Controversy At W3C Meeting
Mon, June 10, 2013
ADWEEK.COM: A document distributed to members of the international group trying to come up with a Do Not Track standard is causing a lot of fuss, dividing meeting attendees even before they meet in California next week—rendering the meeting practically moot.
The "Draft Framework for DNT Discussions Leading Up to Face-to-Face" was distributed Monday during a conference call to members of the World Wide Web Consortium's (W3C) tracking protection working group, which is meeting May 6-8.
Established two years ago, the group has had little success in coming up with a voluntary Do Not Track standard that all the stakeholders, from privacy hawks to the ad industry, can buy into. The lack of consensus was one of the reasons Sen. Jay Rockefeller (D-W.Va.) held a hearing last week to try and find out what the hold up was.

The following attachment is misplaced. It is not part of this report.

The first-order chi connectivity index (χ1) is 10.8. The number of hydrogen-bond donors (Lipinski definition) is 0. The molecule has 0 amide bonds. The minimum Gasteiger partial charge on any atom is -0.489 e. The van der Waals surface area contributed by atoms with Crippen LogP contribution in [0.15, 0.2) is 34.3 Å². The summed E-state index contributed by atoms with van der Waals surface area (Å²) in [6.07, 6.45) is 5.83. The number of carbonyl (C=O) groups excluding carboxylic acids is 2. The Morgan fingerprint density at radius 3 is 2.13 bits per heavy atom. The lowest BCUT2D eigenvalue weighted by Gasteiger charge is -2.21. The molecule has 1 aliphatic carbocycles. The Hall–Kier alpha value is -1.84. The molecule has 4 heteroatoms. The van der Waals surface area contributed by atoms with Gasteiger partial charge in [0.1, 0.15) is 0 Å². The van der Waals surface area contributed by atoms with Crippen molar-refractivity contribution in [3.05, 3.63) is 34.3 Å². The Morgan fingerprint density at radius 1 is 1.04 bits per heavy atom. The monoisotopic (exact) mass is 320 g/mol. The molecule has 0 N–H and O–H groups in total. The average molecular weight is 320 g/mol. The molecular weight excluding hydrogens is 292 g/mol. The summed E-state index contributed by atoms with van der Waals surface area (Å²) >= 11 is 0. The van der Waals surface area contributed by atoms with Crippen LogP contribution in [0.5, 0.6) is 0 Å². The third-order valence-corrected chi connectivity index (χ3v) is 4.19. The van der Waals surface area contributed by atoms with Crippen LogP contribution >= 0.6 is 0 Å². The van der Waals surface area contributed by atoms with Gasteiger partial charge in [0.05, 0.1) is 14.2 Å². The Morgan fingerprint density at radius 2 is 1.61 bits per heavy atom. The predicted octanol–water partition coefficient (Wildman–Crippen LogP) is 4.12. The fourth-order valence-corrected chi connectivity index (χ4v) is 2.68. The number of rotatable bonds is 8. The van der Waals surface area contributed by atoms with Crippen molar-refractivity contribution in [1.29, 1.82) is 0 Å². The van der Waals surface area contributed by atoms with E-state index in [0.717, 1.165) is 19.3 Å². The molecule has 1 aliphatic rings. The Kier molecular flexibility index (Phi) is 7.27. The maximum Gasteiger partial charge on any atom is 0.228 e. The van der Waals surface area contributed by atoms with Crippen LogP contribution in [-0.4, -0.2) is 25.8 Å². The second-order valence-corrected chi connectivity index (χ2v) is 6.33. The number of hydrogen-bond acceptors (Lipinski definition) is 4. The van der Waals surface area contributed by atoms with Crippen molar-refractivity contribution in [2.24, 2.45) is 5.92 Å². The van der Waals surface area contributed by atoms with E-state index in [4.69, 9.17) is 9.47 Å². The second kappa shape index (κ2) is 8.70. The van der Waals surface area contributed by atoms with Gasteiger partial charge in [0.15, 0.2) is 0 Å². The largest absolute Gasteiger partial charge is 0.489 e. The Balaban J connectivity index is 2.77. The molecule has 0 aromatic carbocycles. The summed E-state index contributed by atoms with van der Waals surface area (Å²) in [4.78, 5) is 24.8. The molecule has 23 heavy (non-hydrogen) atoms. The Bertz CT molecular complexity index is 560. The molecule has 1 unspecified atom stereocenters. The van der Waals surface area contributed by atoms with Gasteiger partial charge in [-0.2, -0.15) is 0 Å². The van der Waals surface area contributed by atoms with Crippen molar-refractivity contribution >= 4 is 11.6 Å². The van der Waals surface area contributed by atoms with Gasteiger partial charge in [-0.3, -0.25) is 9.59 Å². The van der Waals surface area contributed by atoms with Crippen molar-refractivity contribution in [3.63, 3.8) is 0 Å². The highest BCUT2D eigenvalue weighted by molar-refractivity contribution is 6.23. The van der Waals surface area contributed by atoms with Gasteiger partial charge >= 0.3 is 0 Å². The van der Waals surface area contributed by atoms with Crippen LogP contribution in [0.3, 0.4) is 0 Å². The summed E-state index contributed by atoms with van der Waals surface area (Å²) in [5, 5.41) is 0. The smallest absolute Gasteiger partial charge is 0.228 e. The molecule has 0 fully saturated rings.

The document, which was put forth as a "framework," drew immediate fire from privacy groups, which labeled it a "proposal" from the Digital Advertising Alliance. In the document, Do Not Track would be "off," not "on" by default like Microsoft's Do Not Track browser. (DAA advocates that Do Not Track be "off" by default.)
"Here's the new Do Not Track deal from the online advertising industry. Neither new nor a deal," tweeted Jonathan Mayer, a graduate student at Stanford University and member of the tracking protection working group, during Monday's conference call. Mayer has made a name for himself as an unapologetic privacy hawk.